Last year, Mica Pollock and her team at the Center for Research on Educational Equity, Assessment and Teaching Excellence (CREATE) teamed up with Teaching Tolerance to turn #USvsHate into a nationwide anti-bias initiative. To participate, educators implement lessons on injustice from the program’s curated lesson bank. Then, they ask students to take action by making artwork promoting inclusivity and posting it around their school communities. Finally, they can submit their work in the #USvsHate challenge. TT School-Based Programming and Grants Manager Jey Ehrenhalt spoke with Pollock about the program’s beginnings and what she hopes participating students will gain from the experience.
Want to learn how to bring #USvsHate to your classroom? Join the challenge!
How can educators utilize #USvsHate as a resource in their classrooms?
Educators can choose from a range of anti-bias lessons that are designed to help create inclusive school communities and also to combat specific forms of hate, bias and injustice. Educators can also build on their own curriculum. The idea is to invite young people to make public messages against hate at the end of any curricular effort, then circulate those messages around their school.
We have teachers who’ve chosen single lessons from the website and invited students to make anti-hate messages after a single lesson. We’ve had teachers who have made the lessons into entire units, and hosted an anti-hate messaging contest at the end of the unit. We have educators participating in ways that work for their own curriculum and roles at school.
How did the idea for #USvsHate come about?
We launched the project following the 2017 “Unite the Right” rally in Charlottesville, after seeing such an explicit form of hate get so much national attention. We were seeing spikes in bias and harassment across the country in school communities, as well as violent hate crimes spiking nationally. I wanted to provide educators with resources they could immediately use. I also wanted to support young people. From the beginning, it was an effort to support educators and young people right now to speak up publicly against hate.
How did you turn this idea into a reality?
I assembled a diverse group of principals, educators, teachers, doctoral students and staff from our organization to brainstorm the design for #USvsHate. I was in contact with the leaders of about 20 educator support organizations and asked them to offer their top lessons that could help foster inclusive school environments. I and a group of teachers started curating them and organizing them into a collection. … We invited students to create public anti-hate messages for their school communities.
We started piloting the process in three different districts in San Diego. We wanted to have a contest where people would submit some of their favorite messages after sharing them first around their school community. We wanted to create posters and stickers from the images and send them right back to all of the educators who had participated.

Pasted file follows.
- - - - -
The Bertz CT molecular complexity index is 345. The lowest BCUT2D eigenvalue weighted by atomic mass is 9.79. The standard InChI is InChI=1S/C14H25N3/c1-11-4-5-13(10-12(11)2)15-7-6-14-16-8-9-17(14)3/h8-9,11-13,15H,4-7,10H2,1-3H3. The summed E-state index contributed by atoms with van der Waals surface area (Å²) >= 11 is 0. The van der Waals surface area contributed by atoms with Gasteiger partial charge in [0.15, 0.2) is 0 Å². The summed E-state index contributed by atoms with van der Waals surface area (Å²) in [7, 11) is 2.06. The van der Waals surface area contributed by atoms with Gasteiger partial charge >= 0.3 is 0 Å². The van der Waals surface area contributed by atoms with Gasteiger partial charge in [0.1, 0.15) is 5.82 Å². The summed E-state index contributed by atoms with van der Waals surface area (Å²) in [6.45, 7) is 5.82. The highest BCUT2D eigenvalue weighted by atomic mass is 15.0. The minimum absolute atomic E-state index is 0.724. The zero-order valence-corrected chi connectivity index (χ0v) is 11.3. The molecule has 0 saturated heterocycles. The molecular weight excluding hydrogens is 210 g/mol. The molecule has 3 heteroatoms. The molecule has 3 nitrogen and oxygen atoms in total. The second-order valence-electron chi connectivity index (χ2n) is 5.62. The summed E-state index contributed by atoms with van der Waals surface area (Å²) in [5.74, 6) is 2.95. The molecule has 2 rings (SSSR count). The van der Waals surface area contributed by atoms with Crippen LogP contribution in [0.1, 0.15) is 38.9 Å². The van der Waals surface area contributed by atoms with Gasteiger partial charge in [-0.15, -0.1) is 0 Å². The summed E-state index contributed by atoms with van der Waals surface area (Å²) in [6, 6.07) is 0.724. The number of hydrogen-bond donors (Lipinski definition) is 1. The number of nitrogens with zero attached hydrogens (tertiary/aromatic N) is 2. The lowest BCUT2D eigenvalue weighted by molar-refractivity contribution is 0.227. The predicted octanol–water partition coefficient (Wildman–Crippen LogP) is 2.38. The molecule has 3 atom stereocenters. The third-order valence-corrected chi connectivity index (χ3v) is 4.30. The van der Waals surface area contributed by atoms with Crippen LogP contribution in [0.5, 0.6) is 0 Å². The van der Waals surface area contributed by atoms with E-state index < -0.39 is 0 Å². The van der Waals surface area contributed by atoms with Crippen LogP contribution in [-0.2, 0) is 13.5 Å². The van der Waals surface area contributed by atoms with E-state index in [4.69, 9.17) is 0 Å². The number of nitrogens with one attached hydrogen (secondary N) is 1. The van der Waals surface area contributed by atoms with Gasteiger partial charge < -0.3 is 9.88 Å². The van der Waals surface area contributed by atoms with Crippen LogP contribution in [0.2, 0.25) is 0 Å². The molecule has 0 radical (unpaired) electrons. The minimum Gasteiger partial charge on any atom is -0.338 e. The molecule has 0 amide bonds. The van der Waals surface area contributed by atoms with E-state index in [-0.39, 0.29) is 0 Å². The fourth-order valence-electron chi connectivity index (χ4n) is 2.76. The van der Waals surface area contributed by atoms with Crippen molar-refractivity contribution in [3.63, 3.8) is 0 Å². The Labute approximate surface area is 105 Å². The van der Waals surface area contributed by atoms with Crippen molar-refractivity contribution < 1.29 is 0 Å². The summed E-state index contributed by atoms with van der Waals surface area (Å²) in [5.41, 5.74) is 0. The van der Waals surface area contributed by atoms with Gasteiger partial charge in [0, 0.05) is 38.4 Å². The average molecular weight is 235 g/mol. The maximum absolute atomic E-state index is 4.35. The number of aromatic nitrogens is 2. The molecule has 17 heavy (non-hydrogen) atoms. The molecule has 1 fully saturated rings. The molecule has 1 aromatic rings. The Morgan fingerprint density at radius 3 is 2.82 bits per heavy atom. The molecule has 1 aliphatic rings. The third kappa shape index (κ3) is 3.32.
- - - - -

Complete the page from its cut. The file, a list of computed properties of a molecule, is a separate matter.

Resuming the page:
Over the next year, the word got out to lots of educators in this community. By June 2019, 53 teachers and over 3,000 students in 12 San Diego districts all participated in the initiative. Then Teaching Tolerance decided to take on the project nationally, which was super exciting.
How can teachers fit #USvsHate into an existing anti-bias curriculum?
#USvsHate supports educators already doing anti-bias curriculum or teaching the Social Justice Standards, and adds the component of student voice. We see teachers get really excited when youth are motivated by the opportunity to speak publicly—to speak their truth. It’s a very motivating final product. This project is also an on-ramp for people who have wanted to tackle these issues but haven’t felt like they were part of a community tackling them collectively. It’s for the gym teacher who didn’t think her work could go in this direction or the advisory teacher who was looking for a way to bring this subject matter into advisory. We’re seeing this as a movement of people entering this kind of work from all different directions.
What do you hope the students will get out of this experience?
Students are saying it’s a responsibility of school to allow them to dialogue about current events. Not only are they watching a nation where many communities are being denigrated; they’re also hearing a lot of devaluing language and they’re witnessing a lot of such behavior in their school communities. [They’re wanting] educators to take on the responsibility with them to challenge that.
And so we hope that young people are engaging in dialogue about the pressing issues of our time. We hope young people realize that they can speak out and speak their mind on the pressing issues. We hope they can participate in communities where all people are equally valuable, rather than feeling like they’re the victims of others’ behavior.
How has the process transformed you personally?
This is the first time I have helped create a mechanism at this scale that amplifies the voices of young people. It has been incredibly rewarding to hear the voices of a giant community of young people, students who are extremely passionate about how other human beings should be treated. To know and to have seen hundreds—soon to be thousands—of these young voices has made me realize how much power there is in the next generation.
In 2019, after the Tree of Life synagogue shooting in Pittsburgh, I remember reviewing all of the #USvsHate submissions. I started to cry while scrolling through the entries because hundreds of young voices were refusing the kind of bigotry, misinformation and bias that fueled that tragedy. It made me feel like the world was in good hands as long as we engage young people in learning to dialogue about these issues early—as long as we let them speak their minds.